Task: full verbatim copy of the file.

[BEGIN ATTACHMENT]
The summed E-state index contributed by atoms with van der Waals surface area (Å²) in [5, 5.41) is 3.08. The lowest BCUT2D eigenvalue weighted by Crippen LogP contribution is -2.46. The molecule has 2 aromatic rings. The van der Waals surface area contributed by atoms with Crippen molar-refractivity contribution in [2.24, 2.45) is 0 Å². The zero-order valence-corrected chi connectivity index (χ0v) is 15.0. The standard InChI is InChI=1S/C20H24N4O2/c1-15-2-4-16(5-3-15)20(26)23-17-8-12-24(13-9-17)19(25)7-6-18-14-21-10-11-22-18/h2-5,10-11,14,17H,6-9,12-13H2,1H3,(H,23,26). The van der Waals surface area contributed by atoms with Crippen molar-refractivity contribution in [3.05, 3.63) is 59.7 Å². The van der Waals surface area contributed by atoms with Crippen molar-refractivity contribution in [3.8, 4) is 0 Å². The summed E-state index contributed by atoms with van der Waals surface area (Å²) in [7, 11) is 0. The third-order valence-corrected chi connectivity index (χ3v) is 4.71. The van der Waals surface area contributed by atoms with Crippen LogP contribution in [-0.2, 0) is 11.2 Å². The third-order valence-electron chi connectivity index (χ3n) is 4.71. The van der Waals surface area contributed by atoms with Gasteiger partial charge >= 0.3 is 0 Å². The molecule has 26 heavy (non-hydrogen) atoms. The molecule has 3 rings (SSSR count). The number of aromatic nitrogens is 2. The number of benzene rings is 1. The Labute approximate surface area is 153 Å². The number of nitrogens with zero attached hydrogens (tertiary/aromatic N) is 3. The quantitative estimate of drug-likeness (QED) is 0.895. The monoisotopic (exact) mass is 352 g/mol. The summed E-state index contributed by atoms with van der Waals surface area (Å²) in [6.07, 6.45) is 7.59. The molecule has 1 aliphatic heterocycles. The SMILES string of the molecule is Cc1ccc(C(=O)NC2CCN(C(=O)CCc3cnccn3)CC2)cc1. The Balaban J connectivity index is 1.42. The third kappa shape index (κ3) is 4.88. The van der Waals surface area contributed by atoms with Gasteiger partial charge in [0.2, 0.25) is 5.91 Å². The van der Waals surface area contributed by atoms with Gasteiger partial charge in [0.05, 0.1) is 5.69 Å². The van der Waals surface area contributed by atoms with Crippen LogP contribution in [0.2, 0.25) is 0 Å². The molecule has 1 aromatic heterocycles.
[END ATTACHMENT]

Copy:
The summed E-state index contributed by atoms with van der Waals surface area (Å²) in [5, 5.41) is 3.08. The lowest BCUT2D eigenvalue weighted by Crippen LogP contribution is -2.46. The molecule has 2 aromatic rings. The van der Waals surface area contributed by atoms with Crippen molar-refractivity contribution in [2.24, 2.45) is 0 Å². The zero-order valence-corrected chi connectivity index (χ0v) is 15.0. The standard InChI is InChI=1S/C20H24N4O2/c1-15-2-4-16(5-3-15)20(26)23-17-8-12-24(13-9-17)19(25)7-6-18-14-21-10-11-22-18/h2-5,10-11,14,17H,6-9,12-13H2,1H3,(H,23,26). The van der Waals surface area contributed by atoms with Crippen molar-refractivity contribution in [3.05, 3.63) is 59.7 Å². The van der Waals surface area contributed by atoms with Crippen molar-refractivity contribution in [3.8, 4) is 0 Å². The summed E-state index contributed by atoms with van der Waals surface area (Å²) in [7, 11) is 0. The third-order valence-corrected chi connectivity index (χ3v) is 4.71. The van der Waals surface area contributed by atoms with Crippen LogP contribution in [-0.2, 0) is 11.2 Å². The third-order valence-electron chi connectivity index (χ3n) is 4.71. The van der Waals surface area contributed by atoms with Gasteiger partial charge >= 0.3 is 0 Å². The molecule has 26 heavy (non-hydrogen) atoms. The molecule has 3 rings (SSSR count). The number of aromatic nitrogens is 2. The number of benzene rings is 1. The Labute approximate surface area is 153 Å². The number of nitrogens with zero attached hydrogens (tertiary/aromatic N) is 3. The quantitative estimate of drug-likeness (QED) is 0.895. The monoisotopic (exact) mass is 352 g/mol. The summed E-state index contributed by atoms with van der Waals surface area (Å²) in [6.07, 6.45) is 7.59. The molecule has 1 aliphatic heterocycles. The SMILES string of the molecule is Cc1ccc(C(=O)NC2CCN(C(=O)CCc3cnccn3)CC2)cc1. The Balaban J connectivity index is 1.42. The third kappa shape index (κ3) is 4.88. The van der Waals surface area contributed by atoms with Gasteiger partial charge in [0.2, 0.25) is 5.91 Å². The van der Waals surface area contributed by atoms with Gasteiger partial charge in [0.05, 0.1) is 5.69 Å². The van der Waals surface area contributed by atoms with Crippen LogP contribution in [0.2, 0.25) is 0 Å². The molecule has 1 aromatic heterocycles.